Saturday, May 11, 2013

Illusion of Individuality pt. 5


It was a gorgeous day out and on this 420 you had spent the bulk of the day smoking grass, biking around town, and occasionally popping into a pub to get out of the sun and have a beer and cool off. You had to swing home and let out the dogs and take a minute before you headed back out in search of a show to catch later that night.
The rabbit ears hooked up to the TV had been working fairly well lately and having a seat and watching the evening news sounded like a perfect way to kill a little time, smoke a little more, and see if anything had happened that the news deemed worthy of reporting. And there was, a few shootings in town and another accident on one of those oilrigs in the gulf. 
The fire on the rig was pretty bad as these things go; the rig was listing and might be a total loss as well as the ten or so deaths from the explosion. You just had to shake your head, somehow this would be written off as business as usual… a disruption in productivity, a lawsuit by the families of the deceased followed by a hefty settlement and maybe a footnote addressing the negligible impact of a giant oil rig being scuttled to the ocean floor followed by some P.R. propaganda about how it will ultimately be beneficial as it will turn into a coral reef or some other nonsense like that. Enh, screw it. Nothing you can do to change it now. You talk a toke and make a mental note to toast a shot to the sea creatures.
Three months later, there is yet another full color photo of either the wellhead still gushing oil, shrimp boats laden with that ghastly orange boom, or dead & dying critters and tar balls covering some stretch of the thousands of miles of coastline of the Gulf of Mexico. After 90 straight days of total media inundation about the regional environmental apocalypse it was hard to get out of bed in the morning many days. It had been two or three weeks since the last time you were able to small the chemical odor wafting from the south but that was no real comfort. The millions of gallons of crude and chemical dispersants were already making some fishermen-turned-clean-up-crew sick.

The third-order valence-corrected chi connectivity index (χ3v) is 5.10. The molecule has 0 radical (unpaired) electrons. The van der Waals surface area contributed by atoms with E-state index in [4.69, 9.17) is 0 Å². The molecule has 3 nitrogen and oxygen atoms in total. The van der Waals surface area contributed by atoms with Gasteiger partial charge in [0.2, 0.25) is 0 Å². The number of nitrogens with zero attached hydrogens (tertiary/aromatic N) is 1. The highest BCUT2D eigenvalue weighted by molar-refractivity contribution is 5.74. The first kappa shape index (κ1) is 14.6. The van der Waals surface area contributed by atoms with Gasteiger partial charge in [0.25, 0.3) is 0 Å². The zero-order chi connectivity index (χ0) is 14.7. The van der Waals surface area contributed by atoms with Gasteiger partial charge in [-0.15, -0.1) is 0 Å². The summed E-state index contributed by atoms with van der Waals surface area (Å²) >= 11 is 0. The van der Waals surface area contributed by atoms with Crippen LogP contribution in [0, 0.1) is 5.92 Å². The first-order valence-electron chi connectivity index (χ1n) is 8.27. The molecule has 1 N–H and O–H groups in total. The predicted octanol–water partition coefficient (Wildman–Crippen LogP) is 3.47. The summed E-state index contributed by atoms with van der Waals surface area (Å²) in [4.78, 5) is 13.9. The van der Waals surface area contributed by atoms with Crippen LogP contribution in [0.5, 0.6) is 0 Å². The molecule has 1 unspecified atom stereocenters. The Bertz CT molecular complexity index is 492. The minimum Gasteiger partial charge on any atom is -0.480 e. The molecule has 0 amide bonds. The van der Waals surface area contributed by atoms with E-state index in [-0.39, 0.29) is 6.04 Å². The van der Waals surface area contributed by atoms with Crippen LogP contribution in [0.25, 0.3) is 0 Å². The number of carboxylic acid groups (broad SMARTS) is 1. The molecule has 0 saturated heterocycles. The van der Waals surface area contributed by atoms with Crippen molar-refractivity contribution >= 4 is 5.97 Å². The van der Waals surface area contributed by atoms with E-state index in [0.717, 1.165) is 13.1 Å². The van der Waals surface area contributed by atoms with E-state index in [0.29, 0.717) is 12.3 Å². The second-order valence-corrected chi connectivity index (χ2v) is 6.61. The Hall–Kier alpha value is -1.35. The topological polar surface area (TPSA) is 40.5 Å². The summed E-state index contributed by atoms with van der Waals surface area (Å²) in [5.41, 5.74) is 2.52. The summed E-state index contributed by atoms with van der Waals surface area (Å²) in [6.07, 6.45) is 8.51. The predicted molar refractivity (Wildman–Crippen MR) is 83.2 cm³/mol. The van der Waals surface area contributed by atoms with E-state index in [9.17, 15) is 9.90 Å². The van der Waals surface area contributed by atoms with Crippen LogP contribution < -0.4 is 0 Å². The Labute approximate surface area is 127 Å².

And that was just from immediate contact from working on the water. It might be years before some of the really nasty effects started to show. Even the Times Picayune was keen on the science that forecast potentially horrifying consequences of dumping that quantity of harmful chemicals into the Gulf. The waters of the Gulf of Mexico support the base of life systems for an entire corner of the globe and the long-term ramifications of this even boggled your mind. Add to that the economic power the oil and gas industries have in region, and not only will the environmental effects be downplayed, but any meaningful accountability will most likely go unassigned, plus any meaningful change or litigation will undoubtedly never happen. And the fisheries are still closed and the well is still leaking.
This great and unstoppable threat of a poisonous soup bleeding up the food chain for years to come will continue to haunt your soul, for no matter where you run from this point on the specter of industrial waste will follow. Whether it be run-off from farms, or mining operations, or the cancerous goo used in fracking or deep-well injection all of it finds its way into the water, where it never goes away only to be consumed by life’s more basic critters so it can make its way to your dinner plate. The stress from knowing that you are unable to avoid poisoning yourself had really hit home this summer and there wasn’t enough weed in the world to make that reality palatable.

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